4. Get on your Subject’s Level- or bring them to you. I often put my rats on their climbing post to take pictures. It’s like a cat tree…well, don’t tell them this, but it is a cat tree. It keeps them from moving around too much, and more importantly, it gets me right in their cute little rattie faces. While rats are cute from every angle, the eyes are the most important part of any portrait. Focus the crosshairs of your camera on their eyes, and you can’t take a bad photo.
5. Think about their personality- If they are active, give them toys to play with, and catch them in their element. If they are a master at cuddling, capture their lazy side. Whether you are photographing pets or people, the best, and most cherished photos are usually the ones that remind you of the subject’s true personality. We have all seen those cheesy smiles, and silly props. It’s bad enough that we have to take these photos at school growing up, don’t make your rats a victim of this rediculous practice.
6. HAVE FUN! If you and your rats aren’t having fun during picture time, take a break, or even save the pictures for a time of day when they are in a mood that is better for picture taking (they are more lazy during the day, and more active at night). Don’t force it.
Meet Wrinkles and Bailey!
These brothers are our newest rescue babies. They were rescued from a very sad situation by a wonderful person, named Hilary. She did all of the hard work for us, by saving them, nursing them back to health, teaching them that humans are not all bad, and getting them used to The Good Life. Sorry everyone, I know they are beautiful, but they are going to stay here with us. We will be sure to update you all on their progress, though!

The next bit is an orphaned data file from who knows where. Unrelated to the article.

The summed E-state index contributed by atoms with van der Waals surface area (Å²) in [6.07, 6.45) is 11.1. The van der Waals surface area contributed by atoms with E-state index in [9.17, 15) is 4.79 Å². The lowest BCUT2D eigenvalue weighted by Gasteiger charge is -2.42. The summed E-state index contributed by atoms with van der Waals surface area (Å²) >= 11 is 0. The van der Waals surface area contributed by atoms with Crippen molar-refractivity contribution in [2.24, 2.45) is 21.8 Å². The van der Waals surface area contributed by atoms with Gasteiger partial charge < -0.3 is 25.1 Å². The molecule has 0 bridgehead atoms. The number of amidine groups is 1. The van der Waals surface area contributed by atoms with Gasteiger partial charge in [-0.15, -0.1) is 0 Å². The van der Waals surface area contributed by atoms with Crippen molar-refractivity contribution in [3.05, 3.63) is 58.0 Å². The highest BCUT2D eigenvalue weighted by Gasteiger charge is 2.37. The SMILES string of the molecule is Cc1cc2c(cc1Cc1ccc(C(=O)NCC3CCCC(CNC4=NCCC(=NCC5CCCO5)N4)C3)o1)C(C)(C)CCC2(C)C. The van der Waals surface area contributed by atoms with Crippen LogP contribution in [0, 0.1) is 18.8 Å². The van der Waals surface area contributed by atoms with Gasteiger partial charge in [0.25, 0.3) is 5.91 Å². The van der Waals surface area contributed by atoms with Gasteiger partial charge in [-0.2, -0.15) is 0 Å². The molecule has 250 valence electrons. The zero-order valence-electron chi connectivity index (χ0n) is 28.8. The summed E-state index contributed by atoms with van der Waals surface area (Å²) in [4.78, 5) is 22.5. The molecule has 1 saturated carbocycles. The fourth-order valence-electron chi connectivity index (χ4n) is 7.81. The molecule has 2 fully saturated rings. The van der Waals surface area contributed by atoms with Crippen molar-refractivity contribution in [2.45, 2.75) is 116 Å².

I have gotten many messages from people concerned that I have listed myself as a breeder and rescue. I have made a decision that I will not be breeding rats.
I have yet to intentionally breed rats. I have a long story, that I hope isn’t too boring, but here goes. Almost a year ago, my fiance got a few ball pythons as pets. Of course, that meant getting some rats. He went to a local feeder breeder and got some rats. Some were males, some were females. Our snakes didn’t eat them all, so they stayed around. I immeditely fell in love with these two, and went out to buy a big cage for them, bought proper food, and fed them treats. I told my fiance that they were my pets, not food. He also loved them, as many snake owners often do, and so after having the snakes for just about 2 months, we decided that they weren’t for us.
We did however, keep the rats. In the meantime, the girl had gotten pregnant. I separated them and decided to try to find homes for the babies. We did, with no trouble, and I wanted to breed rats.
In December, we got our dog, Zoe from a kill shelter, that also had rats. Until then, I did not realize that there were so many rats needing homes. I decided to start rescuing instead. I have not changed the information about breeding, though I did not intentionally breed any rats. I am now removing the breeding information from my website.
If you are looking for babies, I do take in pregnant females, who people got as pets, not realizing that they were already pregnant as well as accidental pregnancies, and I have quite a bit of experience with pregnant mommy rats now. However, I always have plenty of wonderful full grown rats who need homes as well.
Thank you all for your comments, and your support.